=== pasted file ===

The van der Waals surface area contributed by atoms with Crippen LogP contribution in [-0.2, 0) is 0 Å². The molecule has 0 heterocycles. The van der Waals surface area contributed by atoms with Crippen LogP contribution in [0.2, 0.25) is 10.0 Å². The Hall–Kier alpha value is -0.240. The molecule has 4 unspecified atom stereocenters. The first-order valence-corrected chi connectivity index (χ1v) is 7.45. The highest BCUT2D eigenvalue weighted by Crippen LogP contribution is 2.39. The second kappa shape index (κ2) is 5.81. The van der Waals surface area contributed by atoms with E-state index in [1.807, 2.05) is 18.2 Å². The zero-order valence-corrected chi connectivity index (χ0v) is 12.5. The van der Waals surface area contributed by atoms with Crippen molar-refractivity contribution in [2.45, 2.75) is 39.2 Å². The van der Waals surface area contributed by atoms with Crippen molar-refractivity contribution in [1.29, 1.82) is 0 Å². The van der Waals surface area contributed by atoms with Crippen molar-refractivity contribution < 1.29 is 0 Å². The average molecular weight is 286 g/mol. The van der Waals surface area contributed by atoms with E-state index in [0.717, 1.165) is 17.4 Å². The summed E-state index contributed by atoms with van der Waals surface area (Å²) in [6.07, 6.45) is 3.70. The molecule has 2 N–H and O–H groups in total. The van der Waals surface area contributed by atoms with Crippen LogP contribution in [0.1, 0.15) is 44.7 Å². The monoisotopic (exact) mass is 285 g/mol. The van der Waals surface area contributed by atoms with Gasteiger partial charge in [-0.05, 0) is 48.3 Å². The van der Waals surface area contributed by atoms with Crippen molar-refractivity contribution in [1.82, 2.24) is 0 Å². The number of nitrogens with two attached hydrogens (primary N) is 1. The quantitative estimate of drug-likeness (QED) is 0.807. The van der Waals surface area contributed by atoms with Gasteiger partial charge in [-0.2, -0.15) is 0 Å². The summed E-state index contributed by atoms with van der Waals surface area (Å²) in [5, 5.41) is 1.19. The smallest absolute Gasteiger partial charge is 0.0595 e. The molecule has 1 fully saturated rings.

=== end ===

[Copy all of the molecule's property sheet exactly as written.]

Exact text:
The van der Waals surface area contributed by atoms with Crippen LogP contribution in [-0.2, 0) is 0 Å². The molecule has 0 heterocycles. The van der Waals surface area contributed by atoms with Crippen LogP contribution in [0.2, 0.25) is 10.0 Å². The Hall–Kier alpha value is -0.240. The molecule has 4 unspecified atom stereocenters. The first-order valence-corrected chi connectivity index (χ1v) is 7.45. The highest BCUT2D eigenvalue weighted by Crippen LogP contribution is 2.39. The second kappa shape index (κ2) is 5.81. The van der Waals surface area contributed by atoms with E-state index in [1.807, 2.05) is 18.2 Å². The zero-order valence-corrected chi connectivity index (χ0v) is 12.5. The van der Waals surface area contributed by atoms with Crippen molar-refractivity contribution in [2.45, 2.75) is 39.2 Å². The van der Waals surface area contributed by atoms with Crippen molar-refractivity contribution in [1.29, 1.82) is 0 Å². The van der Waals surface area contributed by atoms with Crippen molar-refractivity contribution < 1.29 is 0 Å². The average molecular weight is 286 g/mol. The van der Waals surface area contributed by atoms with E-state index in [0.717, 1.165) is 17.4 Å². The summed E-state index contributed by atoms with van der Waals surface area (Å²) in [6.07, 6.45) is 3.70. The molecule has 2 N–H and O–H groups in total. The van der Waals surface area contributed by atoms with Crippen LogP contribution in [0.1, 0.15) is 44.7 Å². The monoisotopic (exact) mass is 285 g/mol. The van der Waals surface area contributed by atoms with Gasteiger partial charge in [-0.05, 0) is 48.3 Å². The van der Waals surface area contributed by atoms with Crippen molar-refractivity contribution in [1.82, 2.24) is 0 Å². The number of nitrogens with two attached hydrogens (primary N) is 1. The quantitative estimate of drug-likeness (QED) is 0.807. The van der Waals surface area contributed by atoms with Gasteiger partial charge in [-0.2, -0.15) is 0 Å². The summed E-state index contributed by atoms with van der Waals surface area (Å²) in [5, 5.41) is 1.19. The smallest absolute Gasteiger partial charge is 0.0595 e. The molecule has 1 fully saturated rings.